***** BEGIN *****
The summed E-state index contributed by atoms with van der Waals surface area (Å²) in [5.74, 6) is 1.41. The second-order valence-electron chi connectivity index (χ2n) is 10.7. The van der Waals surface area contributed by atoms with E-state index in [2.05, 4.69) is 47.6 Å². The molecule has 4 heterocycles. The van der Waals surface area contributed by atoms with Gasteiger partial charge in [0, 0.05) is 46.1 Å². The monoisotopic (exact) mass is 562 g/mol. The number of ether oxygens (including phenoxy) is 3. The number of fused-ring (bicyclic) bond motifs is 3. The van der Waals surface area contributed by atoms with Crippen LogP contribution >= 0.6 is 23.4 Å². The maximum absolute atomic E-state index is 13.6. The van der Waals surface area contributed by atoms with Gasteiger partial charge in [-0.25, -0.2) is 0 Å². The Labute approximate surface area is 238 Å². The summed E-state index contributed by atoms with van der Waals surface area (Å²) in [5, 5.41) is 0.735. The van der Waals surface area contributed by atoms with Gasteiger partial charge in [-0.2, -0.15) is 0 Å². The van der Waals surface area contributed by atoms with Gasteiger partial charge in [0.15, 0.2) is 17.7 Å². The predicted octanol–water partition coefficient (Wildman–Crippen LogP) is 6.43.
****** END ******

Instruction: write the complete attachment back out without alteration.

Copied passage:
The summed E-state index contributed by atoms with van der Waals surface area (Å²) in [5.74, 6) is 1.41. The second-order valence-electron chi connectivity index (χ2n) is 10.7. The van der Waals surface area contributed by atoms with E-state index in [2.05, 4.69) is 47.6 Å². The molecule has 4 heterocycles. The van der Waals surface area contributed by atoms with Gasteiger partial charge in [0, 0.05) is 46.1 Å². The monoisotopic (exact) mass is 562 g/mol. The number of ether oxygens (including phenoxy) is 3. The number of fused-ring (bicyclic) bond motifs is 3. The van der Waals surface area contributed by atoms with Crippen LogP contribution >= 0.6 is 23.4 Å². The maximum absolute atomic E-state index is 13.6. The van der Waals surface area contributed by atoms with Gasteiger partial charge in [-0.25, -0.2) is 0 Å². The Labute approximate surface area is 238 Å². The summed E-state index contributed by atoms with van der Waals surface area (Å²) in [5, 5.41) is 0.735. The van der Waals surface area contributed by atoms with Gasteiger partial charge in [-0.2, -0.15) is 0 Å². The van der Waals surface area contributed by atoms with Gasteiger partial charge in [0.15, 0.2) is 17.7 Å². The predicted octanol–water partition coefficient (Wildman–Crippen LogP) is 6.43.